Cast: Bruce Willis, Edward Norton, Bill Murray, Frances McDormand, Tilda Swinton, Kara Hayward, Jared Gilman, Jason Schwartzman, and Harvey Keitel.
Synopsis (From IMDB): Set on an island off the coast of New England in the 1960s, ‘Moonrise Kingdom’ follows a young boy and girl falling in love. When they are moved to run away together, various factions of the town mobilize to search for them and the town is turned upside down – which might not be such a bad thing.
Why It Could Succeed:
With an all-star cast, a director who marvels critics and moviegoers alike, and a original screenplay that pokes fun at the overly protective parents of the Baby Boom generation, I believe we have a possible awards contender on our hands. Did I fail to mention Moonrise Kingdom is the opening film for this year’s Cannes Film Festival? There is obviously a great deal of confidence placed on this Wes Anderson project from many in the industry, and perhaps this satirical period piece is worthy of such support. We can probably all agree that there will be no problems with Anderson’s script that he co-wrote with his long-time writing partner, Roman Coppola. Anderson has already received Oscar recognition once with his Academy Award nomination in the “Best Original Screenplay” category for the family dramedy, The Royal Tenenbaums. I’m expecting a repeat, except now Roman Coppola will fill the screenwriting duo role that Owen Wilson had in The Royal Tenenbaums.
Wes Anderson has this ability of perfectly materializing his characters in a humorous, simplistic, yet believable way. He stretches his comedy to an edge that never quite jumps into campy territory, which is something that the critical community has always admired from his work. Anderson is at a point in his career where enough projects have been presented to cement his auteur status in Hollywood. Now all Anderson needs is enough accolades to make his films, not just his scripts, major power players at the Academy Awards. Because of the lack of independent dramedies coming out this year, I expect Moonrise Kingdom will be one of several films up to fill that specified slot in the Oscar “Best Pic” roster. Every year, there seems to be an independent family drama film that the Academy becomes obsessed with, and they usually have a comedic undertone. Juno, The Kids Are All Right, Little Miss Sunshine, The Descendants, etc. are just a few films that come to mind in this regard. In my Oscar predictions, I thought that Peace, Love and Misunderstanding would fill this slot, but there is still no word on its actual release date. While Moonrise Kingdom is more about childhood romance than family dilemmas, I get that same sense of independent dramedy shtick that the Academy seems to always fall for.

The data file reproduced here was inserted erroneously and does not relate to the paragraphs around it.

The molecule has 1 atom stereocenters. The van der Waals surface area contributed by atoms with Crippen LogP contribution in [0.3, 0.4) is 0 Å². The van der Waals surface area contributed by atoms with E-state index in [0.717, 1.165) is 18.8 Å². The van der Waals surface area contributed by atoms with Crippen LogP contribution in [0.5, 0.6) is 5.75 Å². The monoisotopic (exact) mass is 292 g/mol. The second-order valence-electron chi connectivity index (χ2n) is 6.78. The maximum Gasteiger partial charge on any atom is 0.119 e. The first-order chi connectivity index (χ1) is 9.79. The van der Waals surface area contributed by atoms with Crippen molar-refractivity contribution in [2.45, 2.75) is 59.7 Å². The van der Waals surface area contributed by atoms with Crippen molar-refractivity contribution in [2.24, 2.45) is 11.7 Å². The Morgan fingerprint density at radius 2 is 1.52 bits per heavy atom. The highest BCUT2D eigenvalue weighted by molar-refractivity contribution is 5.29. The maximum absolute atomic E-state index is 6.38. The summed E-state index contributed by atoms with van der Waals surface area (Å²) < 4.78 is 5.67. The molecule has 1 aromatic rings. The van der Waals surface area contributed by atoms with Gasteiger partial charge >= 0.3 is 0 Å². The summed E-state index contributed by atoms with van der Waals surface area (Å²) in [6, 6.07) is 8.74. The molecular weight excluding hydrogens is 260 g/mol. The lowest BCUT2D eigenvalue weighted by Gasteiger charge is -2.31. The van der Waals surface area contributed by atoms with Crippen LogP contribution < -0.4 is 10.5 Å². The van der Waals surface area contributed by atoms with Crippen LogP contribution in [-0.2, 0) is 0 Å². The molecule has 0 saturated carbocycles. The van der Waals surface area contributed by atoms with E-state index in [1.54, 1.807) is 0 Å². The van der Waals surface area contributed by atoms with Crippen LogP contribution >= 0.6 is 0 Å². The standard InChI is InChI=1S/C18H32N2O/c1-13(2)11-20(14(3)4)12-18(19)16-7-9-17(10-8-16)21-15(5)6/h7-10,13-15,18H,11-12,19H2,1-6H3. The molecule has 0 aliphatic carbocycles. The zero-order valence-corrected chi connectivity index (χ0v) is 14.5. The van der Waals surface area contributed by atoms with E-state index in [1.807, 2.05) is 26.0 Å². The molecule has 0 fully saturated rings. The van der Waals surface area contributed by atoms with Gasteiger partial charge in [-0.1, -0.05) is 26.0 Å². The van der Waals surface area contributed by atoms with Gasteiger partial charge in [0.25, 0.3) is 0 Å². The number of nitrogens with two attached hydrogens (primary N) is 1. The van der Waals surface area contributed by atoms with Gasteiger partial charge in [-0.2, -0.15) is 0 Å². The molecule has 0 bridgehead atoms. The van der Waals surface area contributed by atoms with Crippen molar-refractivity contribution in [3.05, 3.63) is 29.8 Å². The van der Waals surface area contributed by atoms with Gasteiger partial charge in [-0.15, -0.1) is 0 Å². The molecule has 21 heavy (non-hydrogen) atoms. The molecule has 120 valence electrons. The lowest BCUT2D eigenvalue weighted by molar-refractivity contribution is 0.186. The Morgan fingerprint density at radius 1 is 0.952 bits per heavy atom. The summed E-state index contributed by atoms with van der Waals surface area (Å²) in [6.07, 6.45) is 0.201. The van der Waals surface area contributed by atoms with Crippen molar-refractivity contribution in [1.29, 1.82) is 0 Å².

Why It Could Fail:
I worry that some of the cast won’t be able to pull off Wes Anderson’s dialogue, creating instead a plethora of scenes where actors we respect seem foolish and ridiculous because of their inability to fully embrace Anderson’s vision. I know Bill Murray won’t have a hard time with Anderson’s script, seeing as how he is a regular in Anderson’s projects, but Edward Norton and Bruce Willis I question. The problem with both of these fine actors is that if they try too hard, they’ll come off campy and absurd. It’s great to laugh in films, especially if certain characters charm us with their lunacy, but if most of the actors are just going to portray their characters as unsympathetic dummies, I’m not sure many people will walk away from the film with a wry smile on their face — more likely a frown of contempt if this is the case. Yeah, it’s cute when kids act smarter than the adults, but I pray the actors don’t caricature the uptight and awkward adults of the 1960s to the point of exhaustion. We get it, traditional conservatism does sometimes seem rather silly, but what other complexities can you bring to the table?